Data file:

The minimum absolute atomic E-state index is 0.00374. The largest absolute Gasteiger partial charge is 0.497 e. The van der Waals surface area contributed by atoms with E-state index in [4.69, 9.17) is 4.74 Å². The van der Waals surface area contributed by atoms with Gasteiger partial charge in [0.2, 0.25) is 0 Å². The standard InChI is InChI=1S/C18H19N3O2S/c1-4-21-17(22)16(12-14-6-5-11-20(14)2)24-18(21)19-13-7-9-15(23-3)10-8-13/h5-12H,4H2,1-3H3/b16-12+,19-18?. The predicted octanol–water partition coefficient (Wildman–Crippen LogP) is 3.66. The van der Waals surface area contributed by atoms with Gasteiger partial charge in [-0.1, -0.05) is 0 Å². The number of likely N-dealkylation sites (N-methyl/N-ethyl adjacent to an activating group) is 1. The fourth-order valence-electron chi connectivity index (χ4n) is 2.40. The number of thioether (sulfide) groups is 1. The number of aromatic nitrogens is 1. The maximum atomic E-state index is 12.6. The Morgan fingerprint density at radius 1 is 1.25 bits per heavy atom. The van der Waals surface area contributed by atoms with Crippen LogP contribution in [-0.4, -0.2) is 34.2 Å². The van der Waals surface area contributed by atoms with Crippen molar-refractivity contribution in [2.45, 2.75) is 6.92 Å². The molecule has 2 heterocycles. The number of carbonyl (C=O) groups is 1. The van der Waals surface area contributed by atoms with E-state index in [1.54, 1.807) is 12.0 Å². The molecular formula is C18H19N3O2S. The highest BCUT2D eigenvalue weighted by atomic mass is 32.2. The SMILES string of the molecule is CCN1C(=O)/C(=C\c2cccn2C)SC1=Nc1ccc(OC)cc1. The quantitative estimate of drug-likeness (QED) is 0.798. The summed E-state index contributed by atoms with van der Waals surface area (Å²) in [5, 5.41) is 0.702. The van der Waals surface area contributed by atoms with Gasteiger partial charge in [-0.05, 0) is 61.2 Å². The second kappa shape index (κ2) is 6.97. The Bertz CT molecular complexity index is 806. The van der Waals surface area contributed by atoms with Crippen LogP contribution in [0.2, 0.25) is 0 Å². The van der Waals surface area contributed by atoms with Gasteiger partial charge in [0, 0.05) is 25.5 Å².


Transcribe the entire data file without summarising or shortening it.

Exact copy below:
The minimum absolute atomic E-state index is 0.00374. The largest absolute Gasteiger partial charge is 0.497 e. The van der Waals surface area contributed by atoms with E-state index in [4.69, 9.17) is 4.74 Å². The van der Waals surface area contributed by atoms with Gasteiger partial charge in [0.2, 0.25) is 0 Å². The standard InChI is InChI=1S/C18H19N3O2S/c1-4-21-17(22)16(12-14-6-5-11-20(14)2)24-18(21)19-13-7-9-15(23-3)10-8-13/h5-12H,4H2,1-3H3/b16-12+,19-18?. The predicted octanol–water partition coefficient (Wildman–Crippen LogP) is 3.66. The van der Waals surface area contributed by atoms with Gasteiger partial charge in [-0.1, -0.05) is 0 Å². The number of likely N-dealkylation sites (N-methyl/N-ethyl adjacent to an activating group) is 1. The fourth-order valence-electron chi connectivity index (χ4n) is 2.40. The number of thioether (sulfide) groups is 1. The number of aromatic nitrogens is 1. The maximum atomic E-state index is 12.6. The Morgan fingerprint density at radius 1 is 1.25 bits per heavy atom. The van der Waals surface area contributed by atoms with Crippen LogP contribution in [-0.4, -0.2) is 34.2 Å². The van der Waals surface area contributed by atoms with Crippen molar-refractivity contribution in [2.45, 2.75) is 6.92 Å². The molecule has 2 heterocycles. The number of carbonyl (C=O) groups is 1. The van der Waals surface area contributed by atoms with E-state index in [1.54, 1.807) is 12.0 Å². The molecular formula is C18H19N3O2S. The highest BCUT2D eigenvalue weighted by atomic mass is 32.2. The SMILES string of the molecule is CCN1C(=O)/C(=C\c2cccn2C)SC1=Nc1ccc(OC)cc1. The quantitative estimate of drug-likeness (QED) is 0.798. The summed E-state index contributed by atoms with van der Waals surface area (Å²) in [5, 5.41) is 0.702. The van der Waals surface area contributed by atoms with Gasteiger partial charge in [-0.05, 0) is 61.2 Å². The second kappa shape index (κ2) is 6.97. The Bertz CT molecular complexity index is 806. The van der Waals surface area contributed by atoms with Crippen LogP contribution in [0.2, 0.25) is 0 Å². The van der Waals surface area contributed by atoms with Gasteiger partial charge in [0, 0.05) is 25.5 Å².